We are all familiar with glasses and how they work; that is, you don’t see things clearly, you get your eyes tested, glasses are prescribed and fitted and then you are able to see things more clearly, if not perfectly.

This is very different to hearing aids and cochlear implants and this can sometimes be perplexing to people.

Put simply, the reason why glasses can correct your vision is because the problem that requires you to need glasses is that the refraction of the image coming into the eye is to the wrong focal at the back of the eye resulting in the image being unclear.  Put on the glasses and the image lands at the correct focal point.  Similarly, if one has distorted vision due to an astigmatism, glasses can be fitted to compensate and vision becomes clear.

However, this scenario of having glasses prescribed to correct your vision to normal is only true for eye problems that have certain functional difficulties.

For eye problems that involve the nerve cells or tissue at the back of the eye (for example, Retinitis Pigmentosa, Macular Degeneration, Diabetic Retinopathy, etc.) there is no possible correction from glasses.  This is because the nerve receptors and/or the nerves are damaged or destroyed.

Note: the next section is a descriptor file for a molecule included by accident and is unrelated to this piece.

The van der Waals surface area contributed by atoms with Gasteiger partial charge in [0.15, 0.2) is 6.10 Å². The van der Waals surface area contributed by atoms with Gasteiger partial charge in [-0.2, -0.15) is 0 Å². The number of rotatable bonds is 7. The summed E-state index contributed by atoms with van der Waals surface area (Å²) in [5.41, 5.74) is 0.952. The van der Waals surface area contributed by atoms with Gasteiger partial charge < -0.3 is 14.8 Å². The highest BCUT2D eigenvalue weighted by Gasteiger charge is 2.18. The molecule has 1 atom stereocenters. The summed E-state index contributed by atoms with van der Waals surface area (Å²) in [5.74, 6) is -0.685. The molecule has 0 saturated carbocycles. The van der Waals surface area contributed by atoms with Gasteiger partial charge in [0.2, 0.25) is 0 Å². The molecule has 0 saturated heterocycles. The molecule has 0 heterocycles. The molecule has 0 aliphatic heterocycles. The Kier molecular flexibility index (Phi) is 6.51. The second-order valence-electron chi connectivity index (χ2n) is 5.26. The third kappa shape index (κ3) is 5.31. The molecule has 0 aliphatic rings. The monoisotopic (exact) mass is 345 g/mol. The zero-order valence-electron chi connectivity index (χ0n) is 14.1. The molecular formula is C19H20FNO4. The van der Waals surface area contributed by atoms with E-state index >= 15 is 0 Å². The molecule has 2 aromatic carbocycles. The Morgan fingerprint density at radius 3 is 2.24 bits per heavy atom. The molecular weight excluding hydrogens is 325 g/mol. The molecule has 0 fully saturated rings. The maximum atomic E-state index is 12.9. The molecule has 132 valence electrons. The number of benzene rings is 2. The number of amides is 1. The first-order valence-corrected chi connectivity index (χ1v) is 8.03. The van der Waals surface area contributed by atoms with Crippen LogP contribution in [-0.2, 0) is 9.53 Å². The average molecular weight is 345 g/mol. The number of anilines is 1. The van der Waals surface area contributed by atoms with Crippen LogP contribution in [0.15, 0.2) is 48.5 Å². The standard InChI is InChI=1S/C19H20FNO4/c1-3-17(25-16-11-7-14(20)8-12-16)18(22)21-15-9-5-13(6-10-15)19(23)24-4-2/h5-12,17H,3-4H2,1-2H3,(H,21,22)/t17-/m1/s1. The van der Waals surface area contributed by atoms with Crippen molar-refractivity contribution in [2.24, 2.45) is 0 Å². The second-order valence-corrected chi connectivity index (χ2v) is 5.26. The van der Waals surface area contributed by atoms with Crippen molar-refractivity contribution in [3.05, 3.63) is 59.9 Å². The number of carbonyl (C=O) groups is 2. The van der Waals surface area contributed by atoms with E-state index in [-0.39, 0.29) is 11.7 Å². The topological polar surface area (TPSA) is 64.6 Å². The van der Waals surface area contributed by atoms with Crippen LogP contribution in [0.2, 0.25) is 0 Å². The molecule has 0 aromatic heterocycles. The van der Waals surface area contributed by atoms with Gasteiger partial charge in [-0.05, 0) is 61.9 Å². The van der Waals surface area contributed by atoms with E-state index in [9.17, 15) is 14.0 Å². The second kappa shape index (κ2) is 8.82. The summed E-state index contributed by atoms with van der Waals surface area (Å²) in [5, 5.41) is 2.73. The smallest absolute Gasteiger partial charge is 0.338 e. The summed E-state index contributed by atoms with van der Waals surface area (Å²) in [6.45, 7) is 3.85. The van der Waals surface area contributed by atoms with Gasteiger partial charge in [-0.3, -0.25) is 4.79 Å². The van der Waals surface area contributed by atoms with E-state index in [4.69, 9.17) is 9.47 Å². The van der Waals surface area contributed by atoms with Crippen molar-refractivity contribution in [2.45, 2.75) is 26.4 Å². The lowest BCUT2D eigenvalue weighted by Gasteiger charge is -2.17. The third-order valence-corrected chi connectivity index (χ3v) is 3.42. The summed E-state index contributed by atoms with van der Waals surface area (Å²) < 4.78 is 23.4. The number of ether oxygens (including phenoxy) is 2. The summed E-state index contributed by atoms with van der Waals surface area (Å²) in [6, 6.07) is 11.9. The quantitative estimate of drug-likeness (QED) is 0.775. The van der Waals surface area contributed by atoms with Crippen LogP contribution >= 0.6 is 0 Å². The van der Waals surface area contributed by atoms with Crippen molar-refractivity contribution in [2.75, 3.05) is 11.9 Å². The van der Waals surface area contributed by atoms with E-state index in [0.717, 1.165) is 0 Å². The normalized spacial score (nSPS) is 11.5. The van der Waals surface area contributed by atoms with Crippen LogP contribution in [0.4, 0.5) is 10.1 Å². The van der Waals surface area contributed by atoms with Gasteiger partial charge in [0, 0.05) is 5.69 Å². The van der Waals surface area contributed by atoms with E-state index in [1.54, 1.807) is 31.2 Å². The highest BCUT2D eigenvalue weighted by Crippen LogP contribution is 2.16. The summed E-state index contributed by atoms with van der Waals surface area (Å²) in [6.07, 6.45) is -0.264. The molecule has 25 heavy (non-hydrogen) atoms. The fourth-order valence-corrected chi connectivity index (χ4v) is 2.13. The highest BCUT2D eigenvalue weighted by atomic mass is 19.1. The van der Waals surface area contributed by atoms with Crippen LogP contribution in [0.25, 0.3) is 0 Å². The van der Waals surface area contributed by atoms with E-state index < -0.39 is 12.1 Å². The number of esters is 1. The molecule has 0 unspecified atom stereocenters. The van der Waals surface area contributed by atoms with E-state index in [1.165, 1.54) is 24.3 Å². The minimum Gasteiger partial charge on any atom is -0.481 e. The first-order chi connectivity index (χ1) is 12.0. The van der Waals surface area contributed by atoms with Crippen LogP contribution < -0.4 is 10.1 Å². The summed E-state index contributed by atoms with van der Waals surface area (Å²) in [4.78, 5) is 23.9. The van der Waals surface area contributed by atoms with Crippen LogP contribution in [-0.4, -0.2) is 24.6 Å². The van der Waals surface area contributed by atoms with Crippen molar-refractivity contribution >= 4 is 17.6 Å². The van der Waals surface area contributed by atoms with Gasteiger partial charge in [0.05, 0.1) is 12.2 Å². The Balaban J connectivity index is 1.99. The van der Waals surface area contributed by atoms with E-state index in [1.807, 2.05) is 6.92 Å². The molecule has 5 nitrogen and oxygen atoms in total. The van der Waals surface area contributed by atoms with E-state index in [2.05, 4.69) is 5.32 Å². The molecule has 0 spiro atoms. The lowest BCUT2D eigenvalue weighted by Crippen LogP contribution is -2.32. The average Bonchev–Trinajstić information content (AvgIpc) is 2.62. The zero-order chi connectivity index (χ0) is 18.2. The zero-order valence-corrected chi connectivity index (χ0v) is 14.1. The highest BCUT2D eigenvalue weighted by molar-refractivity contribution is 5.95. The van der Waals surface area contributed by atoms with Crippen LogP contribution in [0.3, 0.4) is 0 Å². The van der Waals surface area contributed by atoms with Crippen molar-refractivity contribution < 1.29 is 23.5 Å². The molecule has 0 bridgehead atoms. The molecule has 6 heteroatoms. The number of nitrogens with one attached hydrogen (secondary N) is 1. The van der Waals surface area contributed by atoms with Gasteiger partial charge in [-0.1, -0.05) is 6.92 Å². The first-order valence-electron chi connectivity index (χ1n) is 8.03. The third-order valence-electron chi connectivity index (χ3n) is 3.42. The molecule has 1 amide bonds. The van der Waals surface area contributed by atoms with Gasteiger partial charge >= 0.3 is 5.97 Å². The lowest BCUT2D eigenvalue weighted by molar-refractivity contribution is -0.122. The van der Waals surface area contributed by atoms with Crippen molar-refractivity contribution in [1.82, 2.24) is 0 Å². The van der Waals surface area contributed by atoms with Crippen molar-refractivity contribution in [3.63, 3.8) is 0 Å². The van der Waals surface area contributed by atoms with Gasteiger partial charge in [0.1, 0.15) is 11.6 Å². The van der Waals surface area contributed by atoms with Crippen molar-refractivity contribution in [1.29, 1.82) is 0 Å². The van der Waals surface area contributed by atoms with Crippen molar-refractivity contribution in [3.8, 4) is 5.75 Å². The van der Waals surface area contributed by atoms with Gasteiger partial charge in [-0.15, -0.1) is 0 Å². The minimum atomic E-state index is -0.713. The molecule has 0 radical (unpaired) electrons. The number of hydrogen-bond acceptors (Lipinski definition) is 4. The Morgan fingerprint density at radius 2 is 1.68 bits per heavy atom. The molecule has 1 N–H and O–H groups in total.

It is helpful to understand this because it is for a similar reason that hearing technology does not “fix” what a deaf person can hear; that is, the nerve receptors are damaged or missing.  A hearing aid or cochlear implant can only make sound more accessible; it cannot provide correction to damaged nerve cells.

At this stage, the medical world is not able to repair or replace damaged or destroyed nerves – in the eye, the ear or in any part of the human body.

It is worth noting that hearing aids and cochlear implants make sound accessible in different ways.  Hearing aids merely amplify sound to a level that the deaf person may be able to perceive the sound.  On the other hand, cochlear implants actually stimulate the auditory nerve; however, the sound that is heard by the individual is very different to the sounds that we hear.

 

 

References:

http://www.nidcd.nih.gov/health/hearing/pages/coch.aspx

http://www.scic.org.au/our-clinic/learn-about-cochlear-implants/

http://www.myeyes.com/functions-of-the-eye.shtml

http://www.afb.org/info/the-human-eye-its-functions-and-visual-impairment/5